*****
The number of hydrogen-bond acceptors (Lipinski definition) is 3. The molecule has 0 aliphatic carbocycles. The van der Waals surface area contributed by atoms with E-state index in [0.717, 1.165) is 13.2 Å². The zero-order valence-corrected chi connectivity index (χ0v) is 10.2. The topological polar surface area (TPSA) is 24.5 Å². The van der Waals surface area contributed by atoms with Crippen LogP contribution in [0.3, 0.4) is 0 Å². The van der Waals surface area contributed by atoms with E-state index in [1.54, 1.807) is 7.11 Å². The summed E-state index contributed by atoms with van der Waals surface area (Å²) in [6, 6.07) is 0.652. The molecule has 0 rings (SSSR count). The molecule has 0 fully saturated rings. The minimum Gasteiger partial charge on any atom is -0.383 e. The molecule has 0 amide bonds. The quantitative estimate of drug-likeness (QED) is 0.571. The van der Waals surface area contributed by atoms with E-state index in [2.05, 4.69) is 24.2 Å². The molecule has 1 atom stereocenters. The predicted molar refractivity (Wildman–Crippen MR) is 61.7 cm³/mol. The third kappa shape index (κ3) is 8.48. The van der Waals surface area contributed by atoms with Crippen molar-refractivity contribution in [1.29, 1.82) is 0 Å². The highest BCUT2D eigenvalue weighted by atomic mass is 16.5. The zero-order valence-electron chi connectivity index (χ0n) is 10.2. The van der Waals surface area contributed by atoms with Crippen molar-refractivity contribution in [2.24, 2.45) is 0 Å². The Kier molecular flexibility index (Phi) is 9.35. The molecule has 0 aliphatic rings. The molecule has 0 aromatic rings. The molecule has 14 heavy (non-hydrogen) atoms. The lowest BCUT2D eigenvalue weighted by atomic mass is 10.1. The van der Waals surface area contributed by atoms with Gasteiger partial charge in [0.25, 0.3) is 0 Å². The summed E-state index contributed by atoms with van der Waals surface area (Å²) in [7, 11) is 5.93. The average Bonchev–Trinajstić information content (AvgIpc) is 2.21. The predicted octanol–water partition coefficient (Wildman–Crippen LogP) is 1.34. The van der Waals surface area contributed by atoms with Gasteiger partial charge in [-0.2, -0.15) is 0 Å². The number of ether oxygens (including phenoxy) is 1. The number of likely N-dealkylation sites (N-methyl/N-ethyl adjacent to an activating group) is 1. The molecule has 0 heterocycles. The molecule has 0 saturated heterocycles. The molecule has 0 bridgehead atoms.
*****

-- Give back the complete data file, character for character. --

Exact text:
The number of hydrogen-bond acceptors (Lipinski definition) is 3. The molecule has 0 aliphatic carbocycles. The van der Waals surface area contributed by atoms with E-state index in [0.717, 1.165) is 13.2 Å². The zero-order valence-corrected chi connectivity index (χ0v) is 10.2. The topological polar surface area (TPSA) is 24.5 Å². The van der Waals surface area contributed by atoms with Crippen LogP contribution in [0.3, 0.4) is 0 Å². The van der Waals surface area contributed by atoms with E-state index in [1.54, 1.807) is 7.11 Å². The summed E-state index contributed by atoms with van der Waals surface area (Å²) in [6, 6.07) is 0.652. The molecule has 0 rings (SSSR count). The molecule has 0 fully saturated rings. The minimum Gasteiger partial charge on any atom is -0.383 e. The molecule has 0 amide bonds. The quantitative estimate of drug-likeness (QED) is 0.571. The van der Waals surface area contributed by atoms with E-state index in [2.05, 4.69) is 24.2 Å². The molecule has 1 atom stereocenters. The predicted molar refractivity (Wildman–Crippen MR) is 61.7 cm³/mol. The third kappa shape index (κ3) is 8.48. The van der Waals surface area contributed by atoms with Crippen molar-refractivity contribution in [1.29, 1.82) is 0 Å². The highest BCUT2D eigenvalue weighted by atomic mass is 16.5. The zero-order valence-electron chi connectivity index (χ0n) is 10.2. The van der Waals surface area contributed by atoms with Crippen molar-refractivity contribution in [2.24, 2.45) is 0 Å². The Kier molecular flexibility index (Phi) is 9.35. The molecule has 0 aliphatic rings. The molecule has 0 aromatic rings. The molecule has 14 heavy (non-hydrogen) atoms. The lowest BCUT2D eigenvalue weighted by atomic mass is 10.1. The van der Waals surface area contributed by atoms with Gasteiger partial charge in [0.25, 0.3) is 0 Å². The summed E-state index contributed by atoms with van der Waals surface area (Å²) in [7, 11) is 5.93. The average Bonchev–Trinajstić information content (AvgIpc) is 2.21. The predicted octanol–water partition coefficient (Wildman–Crippen LogP) is 1.34. The van der Waals surface area contributed by atoms with Gasteiger partial charge in [-0.2, -0.15) is 0 Å². The number of ether oxygens (including phenoxy) is 1. The number of likely N-dealkylation sites (N-methyl/N-ethyl adjacent to an activating group) is 1. The molecule has 0 heterocycles. The molecule has 0 saturated heterocycles. The molecule has 0 bridgehead atoms.